Cancer research
The Cleveland Leader, Breast Cancer Awareness Walk

Staying ahead of the Curve

Even if you have no personal or family history of breast cancer, stay on top of your annual mammograms and monthly self breast exams. If, during your self-breast exams, you notice a breast lump, pain in breast or breast area, or breast cysts, it is vital to call your doctor and schedule an appointment to get it checked out. More often than not, the lumps and bumps we may find may simply be a cyst in breast tissue that forms during your normal menstrual cycle, but it isn’t worth taking the chance to wait and see if it goes away on its own.

Unfortunately, money issues sometimes cause us to put our own health needs on hold. Insurance companies cover yearly mammograms for women age 40 and over, but if you are younger and you need a mammogram, or you are uninsured, you may be eligible for a free mammogram. Search for “free mammograms +” and your state’s abbreviation to find clinics and programs that provide mammograms free of charge or at very low cost. The National Breast Cancer Foundation also works to provide women with free mammograms, as well as support services.

One final thing to keep in mind as we do our part to reduce our risk of breast cancer. Take the time to eat healthy and include exercise in our daily routine. The National Breast Cancer Foundation shares the following healthy habits to reduce our risk of getting breast cancer:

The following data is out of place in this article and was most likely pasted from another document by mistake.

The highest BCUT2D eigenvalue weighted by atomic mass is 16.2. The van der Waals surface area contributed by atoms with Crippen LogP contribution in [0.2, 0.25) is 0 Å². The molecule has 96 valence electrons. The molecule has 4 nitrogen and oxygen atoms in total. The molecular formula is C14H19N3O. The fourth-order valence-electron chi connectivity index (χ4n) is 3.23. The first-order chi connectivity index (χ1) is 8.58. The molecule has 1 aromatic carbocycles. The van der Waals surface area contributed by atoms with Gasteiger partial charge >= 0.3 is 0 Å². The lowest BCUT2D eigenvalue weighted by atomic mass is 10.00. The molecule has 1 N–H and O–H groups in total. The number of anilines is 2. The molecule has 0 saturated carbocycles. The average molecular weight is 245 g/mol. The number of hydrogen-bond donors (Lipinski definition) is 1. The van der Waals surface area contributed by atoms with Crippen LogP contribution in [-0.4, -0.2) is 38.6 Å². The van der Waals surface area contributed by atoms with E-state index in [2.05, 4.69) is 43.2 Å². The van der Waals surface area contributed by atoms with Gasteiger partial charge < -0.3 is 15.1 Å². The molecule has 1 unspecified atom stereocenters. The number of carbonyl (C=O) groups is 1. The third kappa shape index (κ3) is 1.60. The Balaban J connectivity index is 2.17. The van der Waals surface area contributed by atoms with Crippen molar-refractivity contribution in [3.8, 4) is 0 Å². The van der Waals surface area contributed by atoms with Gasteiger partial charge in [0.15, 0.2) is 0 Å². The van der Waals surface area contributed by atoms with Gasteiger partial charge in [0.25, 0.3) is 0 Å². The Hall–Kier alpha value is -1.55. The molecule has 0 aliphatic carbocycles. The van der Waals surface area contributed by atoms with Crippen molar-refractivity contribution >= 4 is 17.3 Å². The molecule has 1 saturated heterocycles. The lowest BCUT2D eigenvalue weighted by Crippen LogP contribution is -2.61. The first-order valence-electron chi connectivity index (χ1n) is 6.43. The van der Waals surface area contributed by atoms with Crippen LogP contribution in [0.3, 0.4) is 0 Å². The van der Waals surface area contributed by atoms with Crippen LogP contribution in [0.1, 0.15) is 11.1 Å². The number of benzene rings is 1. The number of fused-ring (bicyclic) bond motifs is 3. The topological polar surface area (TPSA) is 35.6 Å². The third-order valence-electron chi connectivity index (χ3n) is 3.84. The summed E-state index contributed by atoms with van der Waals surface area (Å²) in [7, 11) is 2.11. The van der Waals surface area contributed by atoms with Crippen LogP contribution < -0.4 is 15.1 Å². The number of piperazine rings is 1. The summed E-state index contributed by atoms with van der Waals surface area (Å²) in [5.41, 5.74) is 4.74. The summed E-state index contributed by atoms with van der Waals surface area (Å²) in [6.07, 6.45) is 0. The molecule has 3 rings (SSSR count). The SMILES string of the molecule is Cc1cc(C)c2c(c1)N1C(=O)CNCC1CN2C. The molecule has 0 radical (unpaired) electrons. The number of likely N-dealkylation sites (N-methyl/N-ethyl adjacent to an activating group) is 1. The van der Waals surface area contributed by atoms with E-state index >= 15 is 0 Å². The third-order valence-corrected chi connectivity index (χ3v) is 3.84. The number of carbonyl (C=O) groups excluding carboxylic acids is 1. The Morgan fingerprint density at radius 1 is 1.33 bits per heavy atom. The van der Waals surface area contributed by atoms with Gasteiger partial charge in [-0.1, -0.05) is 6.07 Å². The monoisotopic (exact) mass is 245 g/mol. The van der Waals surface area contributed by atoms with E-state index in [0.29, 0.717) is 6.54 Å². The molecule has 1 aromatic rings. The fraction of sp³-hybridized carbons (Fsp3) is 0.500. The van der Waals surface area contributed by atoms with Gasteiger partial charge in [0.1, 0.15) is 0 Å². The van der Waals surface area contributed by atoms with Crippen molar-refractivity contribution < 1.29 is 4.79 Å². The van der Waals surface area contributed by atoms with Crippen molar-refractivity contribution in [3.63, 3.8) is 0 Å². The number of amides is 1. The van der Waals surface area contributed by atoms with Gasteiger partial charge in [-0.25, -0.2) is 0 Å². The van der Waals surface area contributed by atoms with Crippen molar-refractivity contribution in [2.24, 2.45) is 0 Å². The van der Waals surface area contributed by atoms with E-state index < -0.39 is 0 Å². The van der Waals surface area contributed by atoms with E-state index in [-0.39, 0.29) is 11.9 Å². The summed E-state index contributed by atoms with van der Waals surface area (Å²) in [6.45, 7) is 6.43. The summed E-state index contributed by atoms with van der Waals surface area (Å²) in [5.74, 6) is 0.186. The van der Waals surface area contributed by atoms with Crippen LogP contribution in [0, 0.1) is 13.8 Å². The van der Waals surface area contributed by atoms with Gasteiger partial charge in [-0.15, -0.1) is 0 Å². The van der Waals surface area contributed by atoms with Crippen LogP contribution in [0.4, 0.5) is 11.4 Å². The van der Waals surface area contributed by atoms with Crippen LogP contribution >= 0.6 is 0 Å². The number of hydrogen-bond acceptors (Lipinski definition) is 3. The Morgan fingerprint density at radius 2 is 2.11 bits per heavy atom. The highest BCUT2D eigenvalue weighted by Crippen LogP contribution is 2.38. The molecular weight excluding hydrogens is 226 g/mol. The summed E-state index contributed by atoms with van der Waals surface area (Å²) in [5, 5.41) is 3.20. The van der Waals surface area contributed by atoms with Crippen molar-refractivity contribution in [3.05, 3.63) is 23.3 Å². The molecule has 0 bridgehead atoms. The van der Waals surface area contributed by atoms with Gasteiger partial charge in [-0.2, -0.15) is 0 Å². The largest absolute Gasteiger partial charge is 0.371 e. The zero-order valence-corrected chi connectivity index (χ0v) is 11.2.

• Maintain a healthy weight
  • Stay physically active
  • Eat plenty of fruits and vegetables
  • Avoid tobacco
  • Limit alcohol consumption
  • Get regular screenings

Be sure to speak with your doctor if you think you have a family history or other risk factors to consider, as this might unveil additional practices for you to try in cancer prevention.

Stay tuned for our next article in the breast cancer miniseries, which will focus on pink ribbon products you can buy to support the fight for a cure!

Kathryn M. D'Imperio
Contributing Writer

Wednesday, September 12, 2012

Ovarian Cancer Month – A Time to Reflect

cancer cancer months
Teal Ribbon represents ovarian cancer awareness
Cancer is something that can touch anyone at any time in different ways. It can strike someone we know, a friend or family member, or even ourselves. September is National Ovarian Cancer Awareness Month. It is the perfect time to reflect on our own health and wellness and the health of those we love.

Ovarian cancer diagnosis is difficult because it is often not found until the later stages of the disease. Symptoms can be mistaken for a mild irritation or pain that is not obvious enough to trigger a diagnosis or alert us to go to the doctor in the first place. Part of the problem may be that the symptoms are often common issues that many people have from time to time.

According to the nonprofit group, Teal Ribbon Ovarian Cancer Research Foundation, Inc. (TROCRF), some common symptoms of ovarian cancer include:

•    Feelings of bloating, discomfort or fullness after eating
•    Frequent or urgent need to urinate
•    Backaches
•    Constipation or diarrhea
•    Nausea
•    Shortness of breath

None of these symptoms really screams cancer.  So what should a woman do if she has one or more of them? It's important to talk to your doctor whenever you have unusual or uncomfortable symptoms. If you feel something is out of the ordinary, check with your doctor. Don’t second guess yourself and listen to your body.

Ovarian Cancer Statistics